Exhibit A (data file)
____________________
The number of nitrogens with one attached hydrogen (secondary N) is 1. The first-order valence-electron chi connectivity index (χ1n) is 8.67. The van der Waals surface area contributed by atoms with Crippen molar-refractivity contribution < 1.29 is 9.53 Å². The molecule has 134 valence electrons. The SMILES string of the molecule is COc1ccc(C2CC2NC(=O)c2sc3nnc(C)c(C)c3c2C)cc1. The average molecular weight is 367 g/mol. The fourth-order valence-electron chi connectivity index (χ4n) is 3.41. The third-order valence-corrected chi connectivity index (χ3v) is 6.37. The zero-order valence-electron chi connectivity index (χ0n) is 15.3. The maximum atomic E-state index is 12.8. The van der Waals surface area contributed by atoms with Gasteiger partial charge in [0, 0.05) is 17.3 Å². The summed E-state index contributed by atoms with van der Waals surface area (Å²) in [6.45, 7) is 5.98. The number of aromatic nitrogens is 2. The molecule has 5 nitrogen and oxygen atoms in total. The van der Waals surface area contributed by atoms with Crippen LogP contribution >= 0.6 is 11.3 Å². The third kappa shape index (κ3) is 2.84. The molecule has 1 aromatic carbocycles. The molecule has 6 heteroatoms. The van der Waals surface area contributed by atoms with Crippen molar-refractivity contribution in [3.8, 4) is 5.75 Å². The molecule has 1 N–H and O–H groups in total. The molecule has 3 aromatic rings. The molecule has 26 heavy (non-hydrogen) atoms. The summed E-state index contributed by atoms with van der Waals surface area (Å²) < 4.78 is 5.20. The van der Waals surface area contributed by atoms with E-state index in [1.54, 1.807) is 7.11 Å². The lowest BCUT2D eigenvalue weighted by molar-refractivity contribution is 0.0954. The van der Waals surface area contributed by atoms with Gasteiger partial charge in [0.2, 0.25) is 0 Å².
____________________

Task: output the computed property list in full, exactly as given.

The number of nitrogens with one attached hydrogen (secondary N) is 1. The first-order valence-electron chi connectivity index (χ1n) is 8.67. The van der Waals surface area contributed by atoms with Crippen molar-refractivity contribution < 1.29 is 9.53 Å². The molecule has 134 valence electrons. The SMILES string of the molecule is COc1ccc(C2CC2NC(=O)c2sc3nnc(C)c(C)c3c2C)cc1. The average molecular weight is 367 g/mol. The fourth-order valence-electron chi connectivity index (χ4n) is 3.41. The third-order valence-corrected chi connectivity index (χ3v) is 6.37. The zero-order valence-electron chi connectivity index (χ0n) is 15.3. The maximum atomic E-state index is 12.8. The van der Waals surface area contributed by atoms with Gasteiger partial charge in [0, 0.05) is 17.3 Å². The summed E-state index contributed by atoms with van der Waals surface area (Å²) in [6.45, 7) is 5.98. The number of aromatic nitrogens is 2. The molecule has 5 nitrogen and oxygen atoms in total. The van der Waals surface area contributed by atoms with Crippen LogP contribution >= 0.6 is 11.3 Å². The third kappa shape index (κ3) is 2.84. The molecule has 1 aromatic carbocycles. The molecule has 6 heteroatoms. The van der Waals surface area contributed by atoms with Crippen molar-refractivity contribution in [3.8, 4) is 5.75 Å². The molecule has 1 N–H and O–H groups in total. The molecule has 3 aromatic rings. The molecule has 26 heavy (non-hydrogen) atoms. The summed E-state index contributed by atoms with van der Waals surface area (Å²) < 4.78 is 5.20. The van der Waals surface area contributed by atoms with E-state index in [1.54, 1.807) is 7.11 Å². The lowest BCUT2D eigenvalue weighted by molar-refractivity contribution is 0.0954. The van der Waals surface area contributed by atoms with Gasteiger partial charge in [0.2, 0.25) is 0 Å².